The Lord’s messenger tells her to go back and submit to Sarai. This should not be taken as a blanket endorsement for those abused or victimized to submit themselves to more abuse and victimization. Please don’t read it that way. Too much damage has been done in the evangelical church in instructing victimized people to keep themselves in harm’s way.

But this specific instruction to this specific person does have a general application for all people everywhere, and it is this: “Trust me.”

See, God doesn’t send Hagar back into a difficult spot without compensation, without hope. He says, “Trust me. I’m writing a magnificent story here, the end of which you don’t yet see, but will provide the vindication and restoration you are longing for.”

God says to Hagar, as he said to Abram, “I’m going to make a great people out of you too. You will be compensated for this; there will be justice. You are not forgotten, you are not thrown away by me.” Hear this, those of you who are hurting: God has not thrown you away. He has not forgotten you. He will plead your case. He will redeem the time you spend in pain. Consider Psalm 126:5-6:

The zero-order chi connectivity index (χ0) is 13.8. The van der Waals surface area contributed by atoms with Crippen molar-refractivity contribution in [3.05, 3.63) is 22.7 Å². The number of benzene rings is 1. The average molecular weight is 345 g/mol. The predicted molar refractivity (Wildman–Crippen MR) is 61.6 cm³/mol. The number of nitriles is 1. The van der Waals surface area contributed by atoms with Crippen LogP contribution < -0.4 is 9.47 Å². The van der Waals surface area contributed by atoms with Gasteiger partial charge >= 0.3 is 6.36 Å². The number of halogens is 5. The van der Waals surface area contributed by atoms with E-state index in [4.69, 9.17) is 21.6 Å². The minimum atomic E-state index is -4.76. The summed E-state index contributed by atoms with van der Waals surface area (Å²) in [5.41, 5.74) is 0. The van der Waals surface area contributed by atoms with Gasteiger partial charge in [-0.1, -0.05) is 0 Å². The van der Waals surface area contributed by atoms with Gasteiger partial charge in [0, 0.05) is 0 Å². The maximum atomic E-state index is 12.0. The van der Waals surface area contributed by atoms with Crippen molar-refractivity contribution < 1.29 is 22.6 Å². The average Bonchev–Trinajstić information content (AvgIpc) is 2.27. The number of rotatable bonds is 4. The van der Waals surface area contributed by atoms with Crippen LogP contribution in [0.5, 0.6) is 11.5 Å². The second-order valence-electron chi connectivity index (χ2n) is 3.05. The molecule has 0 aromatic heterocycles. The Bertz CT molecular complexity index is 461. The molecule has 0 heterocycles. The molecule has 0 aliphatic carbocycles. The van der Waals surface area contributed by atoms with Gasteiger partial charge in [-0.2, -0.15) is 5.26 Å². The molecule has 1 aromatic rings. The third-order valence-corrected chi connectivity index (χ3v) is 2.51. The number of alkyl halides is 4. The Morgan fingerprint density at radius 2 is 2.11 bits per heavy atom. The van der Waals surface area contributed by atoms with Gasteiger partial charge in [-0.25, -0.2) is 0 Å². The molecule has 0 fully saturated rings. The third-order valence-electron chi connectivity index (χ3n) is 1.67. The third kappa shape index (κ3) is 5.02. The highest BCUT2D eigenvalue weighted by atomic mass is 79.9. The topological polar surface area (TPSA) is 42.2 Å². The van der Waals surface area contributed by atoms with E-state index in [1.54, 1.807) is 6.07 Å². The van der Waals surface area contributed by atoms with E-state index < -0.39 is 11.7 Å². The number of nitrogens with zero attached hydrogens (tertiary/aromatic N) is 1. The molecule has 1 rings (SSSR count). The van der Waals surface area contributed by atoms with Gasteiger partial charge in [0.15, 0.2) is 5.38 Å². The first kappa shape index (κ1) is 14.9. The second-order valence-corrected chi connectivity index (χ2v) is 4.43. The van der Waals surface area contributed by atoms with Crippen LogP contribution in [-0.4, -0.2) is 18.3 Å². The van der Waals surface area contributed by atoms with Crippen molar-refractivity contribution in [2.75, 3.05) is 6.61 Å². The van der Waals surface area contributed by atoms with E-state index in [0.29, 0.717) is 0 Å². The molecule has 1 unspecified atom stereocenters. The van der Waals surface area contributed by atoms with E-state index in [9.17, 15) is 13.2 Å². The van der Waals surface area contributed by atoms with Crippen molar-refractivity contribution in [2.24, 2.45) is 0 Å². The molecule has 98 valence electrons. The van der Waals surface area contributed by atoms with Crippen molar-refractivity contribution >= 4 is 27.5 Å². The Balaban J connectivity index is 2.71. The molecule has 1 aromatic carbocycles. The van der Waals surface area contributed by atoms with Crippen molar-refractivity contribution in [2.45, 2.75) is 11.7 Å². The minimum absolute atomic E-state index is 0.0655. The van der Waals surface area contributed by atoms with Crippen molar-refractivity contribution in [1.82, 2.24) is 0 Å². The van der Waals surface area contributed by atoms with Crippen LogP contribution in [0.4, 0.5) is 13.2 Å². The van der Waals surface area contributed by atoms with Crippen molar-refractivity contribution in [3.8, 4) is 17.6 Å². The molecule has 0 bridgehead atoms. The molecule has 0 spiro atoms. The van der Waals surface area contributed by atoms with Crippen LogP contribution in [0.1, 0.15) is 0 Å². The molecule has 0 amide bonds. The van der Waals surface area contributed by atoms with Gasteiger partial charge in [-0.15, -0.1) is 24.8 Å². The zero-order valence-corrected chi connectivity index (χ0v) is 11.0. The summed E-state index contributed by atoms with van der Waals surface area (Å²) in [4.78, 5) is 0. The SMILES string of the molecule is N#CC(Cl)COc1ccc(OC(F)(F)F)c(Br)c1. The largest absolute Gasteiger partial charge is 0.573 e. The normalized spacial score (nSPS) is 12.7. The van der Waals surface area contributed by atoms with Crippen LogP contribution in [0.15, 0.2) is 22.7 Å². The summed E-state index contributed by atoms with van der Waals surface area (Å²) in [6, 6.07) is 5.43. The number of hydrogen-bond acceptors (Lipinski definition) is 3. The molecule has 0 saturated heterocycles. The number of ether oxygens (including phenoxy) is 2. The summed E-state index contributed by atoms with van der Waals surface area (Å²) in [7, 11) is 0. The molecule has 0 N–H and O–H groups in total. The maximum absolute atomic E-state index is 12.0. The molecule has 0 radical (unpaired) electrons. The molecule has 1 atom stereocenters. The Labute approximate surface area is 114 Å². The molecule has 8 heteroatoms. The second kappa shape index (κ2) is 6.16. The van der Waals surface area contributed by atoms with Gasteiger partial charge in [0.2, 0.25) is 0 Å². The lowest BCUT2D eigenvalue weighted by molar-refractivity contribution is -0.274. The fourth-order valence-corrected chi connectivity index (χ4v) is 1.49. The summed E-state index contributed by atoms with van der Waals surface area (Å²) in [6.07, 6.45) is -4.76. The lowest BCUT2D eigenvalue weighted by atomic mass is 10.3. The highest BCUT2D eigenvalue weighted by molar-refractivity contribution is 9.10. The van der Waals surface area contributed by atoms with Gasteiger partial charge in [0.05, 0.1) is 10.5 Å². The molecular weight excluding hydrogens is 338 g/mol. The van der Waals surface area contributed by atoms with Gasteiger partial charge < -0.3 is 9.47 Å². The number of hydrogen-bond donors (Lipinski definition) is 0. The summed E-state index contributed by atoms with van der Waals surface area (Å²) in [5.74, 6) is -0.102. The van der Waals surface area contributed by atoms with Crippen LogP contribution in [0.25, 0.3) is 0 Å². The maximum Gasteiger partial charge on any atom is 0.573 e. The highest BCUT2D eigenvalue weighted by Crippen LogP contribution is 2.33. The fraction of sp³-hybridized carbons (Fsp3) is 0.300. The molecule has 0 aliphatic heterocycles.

Those who sow in tears shall reap with shouts of joy! He who goes out weeping, bearing the seed for sowing, shall come home with shouts of joy, bringing his sheaves with him.

Consider Isaiah 61:2-3, which says that when the day of the Lord comes, God will come:

to comfort all who mourn; to grant to those who mourn in Zion— to give them a beautiful headdress instead of ashes, the oil of gladness instead of mourning, the garment of praise instead of a faint spirit; that they may be called oaks of righteousness, the planting of the LORD, that he may be glorified

Consider Jesus beginning his sermon on the mount with these declarations:

Blessed are the poor in spirit, for theirs is the kingdom of heaven. Blessed are those who mourn, for they shall be comforted. Blessed are the meek, for they shall inherit the earth. Blessed are those who hunger and thirst for righteousness, for they shall be satisfied. (Matthew 5:3-6)

You Christians who hurt and wait, hurt and wait, hurt and wait, your day is coming. Habakkuk 2:3 says, “If it seems slow, wait for it; it will surely come; it will not delay.”